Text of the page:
Samsung UEFI bug definitely not fixed
As well as the samsung-laptop Linux driver, there are other ways of confusing the firmware on some Samsung laptops in UEFI mode to the extent that they will no longer boot. Matthew Garrett indicated as much in a recent blog post, in which he says that it appears that even normal userspace applications in Windows are able to trigger the problem. The kernel developer advises users to run in BIOS mode whatever their operating system. This requires instructing the UEFI firmware to use the CSM (compatibility support module) to boot the operating system; operating systems installed in UEFI mode are, however, unable to boot via CSM.
Garrett, who was involved in work on UEFI support in the Linux kernel, bases his comments on the information available to him. His comment about other ways of triggering the problem chimes with a report from a reader who, in creating UEFI boot entries, managed to confuse the firmware on his Samsung laptop to the extent that it was no longer possible to access the UEFI setup. When the problem first came to light, Greg Kroah-Hartman, who worked on the samsung-laptop driver, made it clear in a post on Google+ that, in his view, Samsung was the only party in a position to resolve the cause of the problem and that a firmware update was required.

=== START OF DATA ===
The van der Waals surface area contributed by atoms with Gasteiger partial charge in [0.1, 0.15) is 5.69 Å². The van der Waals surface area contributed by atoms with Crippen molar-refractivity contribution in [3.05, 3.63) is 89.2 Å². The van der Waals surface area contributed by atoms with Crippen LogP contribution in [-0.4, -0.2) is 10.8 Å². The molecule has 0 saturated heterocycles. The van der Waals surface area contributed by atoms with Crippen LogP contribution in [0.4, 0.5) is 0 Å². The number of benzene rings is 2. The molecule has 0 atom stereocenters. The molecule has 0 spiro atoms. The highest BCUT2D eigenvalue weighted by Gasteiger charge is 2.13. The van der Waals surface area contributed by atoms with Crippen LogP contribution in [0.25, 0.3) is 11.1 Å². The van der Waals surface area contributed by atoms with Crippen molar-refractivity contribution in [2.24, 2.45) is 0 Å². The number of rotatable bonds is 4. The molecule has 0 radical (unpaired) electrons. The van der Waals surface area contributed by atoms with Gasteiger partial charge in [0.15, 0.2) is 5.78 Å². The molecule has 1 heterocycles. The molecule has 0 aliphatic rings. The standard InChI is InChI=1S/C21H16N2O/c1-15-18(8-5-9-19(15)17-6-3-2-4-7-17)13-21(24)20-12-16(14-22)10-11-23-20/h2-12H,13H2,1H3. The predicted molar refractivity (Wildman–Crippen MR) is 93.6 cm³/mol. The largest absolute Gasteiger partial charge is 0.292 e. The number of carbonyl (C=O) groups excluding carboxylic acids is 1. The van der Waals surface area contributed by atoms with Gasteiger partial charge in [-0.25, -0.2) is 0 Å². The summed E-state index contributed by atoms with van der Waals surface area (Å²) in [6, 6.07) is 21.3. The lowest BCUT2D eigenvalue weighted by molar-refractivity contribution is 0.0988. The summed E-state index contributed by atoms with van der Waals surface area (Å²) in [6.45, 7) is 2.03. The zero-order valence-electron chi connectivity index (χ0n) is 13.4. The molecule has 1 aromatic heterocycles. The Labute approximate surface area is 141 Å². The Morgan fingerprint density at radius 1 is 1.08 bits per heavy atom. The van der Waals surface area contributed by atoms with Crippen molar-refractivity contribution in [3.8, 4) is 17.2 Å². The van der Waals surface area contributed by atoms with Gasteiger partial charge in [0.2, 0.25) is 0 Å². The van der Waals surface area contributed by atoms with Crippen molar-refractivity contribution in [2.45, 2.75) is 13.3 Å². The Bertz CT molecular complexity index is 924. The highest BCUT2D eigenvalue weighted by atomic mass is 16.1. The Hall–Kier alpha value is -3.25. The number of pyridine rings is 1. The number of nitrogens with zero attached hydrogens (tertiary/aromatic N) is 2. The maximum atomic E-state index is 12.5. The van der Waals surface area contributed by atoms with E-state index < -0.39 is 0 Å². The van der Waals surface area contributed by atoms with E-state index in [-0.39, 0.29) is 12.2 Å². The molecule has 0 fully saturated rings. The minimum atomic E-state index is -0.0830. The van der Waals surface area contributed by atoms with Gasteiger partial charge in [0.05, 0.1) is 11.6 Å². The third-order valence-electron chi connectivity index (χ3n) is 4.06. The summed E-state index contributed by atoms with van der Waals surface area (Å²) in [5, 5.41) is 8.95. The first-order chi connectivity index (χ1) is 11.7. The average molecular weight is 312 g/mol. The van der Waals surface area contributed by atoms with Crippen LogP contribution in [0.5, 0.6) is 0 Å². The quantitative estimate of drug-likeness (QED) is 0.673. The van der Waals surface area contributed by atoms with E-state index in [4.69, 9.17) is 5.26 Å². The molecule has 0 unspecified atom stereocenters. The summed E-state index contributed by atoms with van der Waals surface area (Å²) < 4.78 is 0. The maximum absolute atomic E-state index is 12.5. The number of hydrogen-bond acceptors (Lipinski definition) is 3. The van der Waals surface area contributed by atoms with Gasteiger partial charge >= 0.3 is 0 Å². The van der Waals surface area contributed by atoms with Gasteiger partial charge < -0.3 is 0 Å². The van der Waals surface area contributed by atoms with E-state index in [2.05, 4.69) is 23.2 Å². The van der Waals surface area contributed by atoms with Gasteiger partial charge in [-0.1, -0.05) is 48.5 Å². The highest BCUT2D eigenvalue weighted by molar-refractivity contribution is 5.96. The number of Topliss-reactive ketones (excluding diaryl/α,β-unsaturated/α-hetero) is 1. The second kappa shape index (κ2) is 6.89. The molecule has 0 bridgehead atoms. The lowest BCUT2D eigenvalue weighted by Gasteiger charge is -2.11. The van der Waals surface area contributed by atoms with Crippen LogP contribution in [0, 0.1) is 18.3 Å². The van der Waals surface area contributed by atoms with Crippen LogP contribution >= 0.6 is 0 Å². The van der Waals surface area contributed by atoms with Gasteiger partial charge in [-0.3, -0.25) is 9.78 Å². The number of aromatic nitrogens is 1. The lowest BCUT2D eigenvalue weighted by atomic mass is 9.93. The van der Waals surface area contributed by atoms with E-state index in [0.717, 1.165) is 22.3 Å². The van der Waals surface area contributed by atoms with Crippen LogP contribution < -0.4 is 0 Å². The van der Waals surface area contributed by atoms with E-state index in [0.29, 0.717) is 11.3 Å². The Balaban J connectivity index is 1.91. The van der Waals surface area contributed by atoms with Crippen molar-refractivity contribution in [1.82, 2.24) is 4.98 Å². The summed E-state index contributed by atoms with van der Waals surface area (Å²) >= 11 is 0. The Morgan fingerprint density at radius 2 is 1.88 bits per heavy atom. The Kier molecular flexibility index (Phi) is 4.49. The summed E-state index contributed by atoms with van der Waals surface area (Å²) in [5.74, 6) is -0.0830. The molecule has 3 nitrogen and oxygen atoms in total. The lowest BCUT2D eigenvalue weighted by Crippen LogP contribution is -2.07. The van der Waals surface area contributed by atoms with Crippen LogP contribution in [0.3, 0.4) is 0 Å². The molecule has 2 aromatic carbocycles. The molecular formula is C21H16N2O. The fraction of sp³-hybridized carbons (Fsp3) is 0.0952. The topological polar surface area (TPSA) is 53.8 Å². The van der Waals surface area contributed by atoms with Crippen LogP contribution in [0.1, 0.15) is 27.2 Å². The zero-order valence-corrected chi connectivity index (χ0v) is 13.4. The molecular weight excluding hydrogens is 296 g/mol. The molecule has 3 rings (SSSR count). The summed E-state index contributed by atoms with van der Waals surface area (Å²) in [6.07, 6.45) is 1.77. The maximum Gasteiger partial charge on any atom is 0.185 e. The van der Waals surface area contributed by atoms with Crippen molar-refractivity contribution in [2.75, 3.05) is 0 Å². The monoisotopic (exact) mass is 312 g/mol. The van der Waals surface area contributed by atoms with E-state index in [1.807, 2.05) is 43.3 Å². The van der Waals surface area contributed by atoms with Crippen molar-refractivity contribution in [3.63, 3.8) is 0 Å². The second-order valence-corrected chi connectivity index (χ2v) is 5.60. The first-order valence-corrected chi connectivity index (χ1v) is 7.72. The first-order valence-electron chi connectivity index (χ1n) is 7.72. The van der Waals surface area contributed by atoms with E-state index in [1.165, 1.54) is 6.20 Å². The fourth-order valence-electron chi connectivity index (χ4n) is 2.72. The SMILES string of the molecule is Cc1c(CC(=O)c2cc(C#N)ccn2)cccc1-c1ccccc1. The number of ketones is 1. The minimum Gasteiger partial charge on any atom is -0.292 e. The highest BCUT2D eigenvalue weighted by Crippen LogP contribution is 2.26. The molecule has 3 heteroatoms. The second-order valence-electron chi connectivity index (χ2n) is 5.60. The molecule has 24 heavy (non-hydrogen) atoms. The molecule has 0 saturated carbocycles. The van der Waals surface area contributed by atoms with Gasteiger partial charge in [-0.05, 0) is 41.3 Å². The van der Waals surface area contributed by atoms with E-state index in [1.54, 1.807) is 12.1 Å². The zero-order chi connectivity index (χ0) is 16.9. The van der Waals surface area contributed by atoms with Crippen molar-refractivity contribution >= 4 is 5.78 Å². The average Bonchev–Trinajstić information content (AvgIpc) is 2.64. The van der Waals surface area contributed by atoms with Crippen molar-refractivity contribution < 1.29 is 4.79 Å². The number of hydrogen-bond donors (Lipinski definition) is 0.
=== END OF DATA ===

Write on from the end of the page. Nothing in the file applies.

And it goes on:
According to current understanding, the problem affects at least 300E5C, 530U3C, 700Z3C, 700Z5C, 700Z7C and 900X4C series Samsung laptops. Changes have now been merged into Linux versions 3.8-rc6, 3.7.6 and 3.2.38, which deactivate the samsung-laptop driver when booting via UEFI to prevent damage to the laptop.
According to the Ubuntu bug report which first brought the problem to light, Samsung developers were aware of the problem several weeks ago. A comment by Canonical and Debian developer Steve Langasek, posted several days ago, revealed that the Samsung development team had recently made major progress in their investigations, but it remains unclear when a firmware update will be released.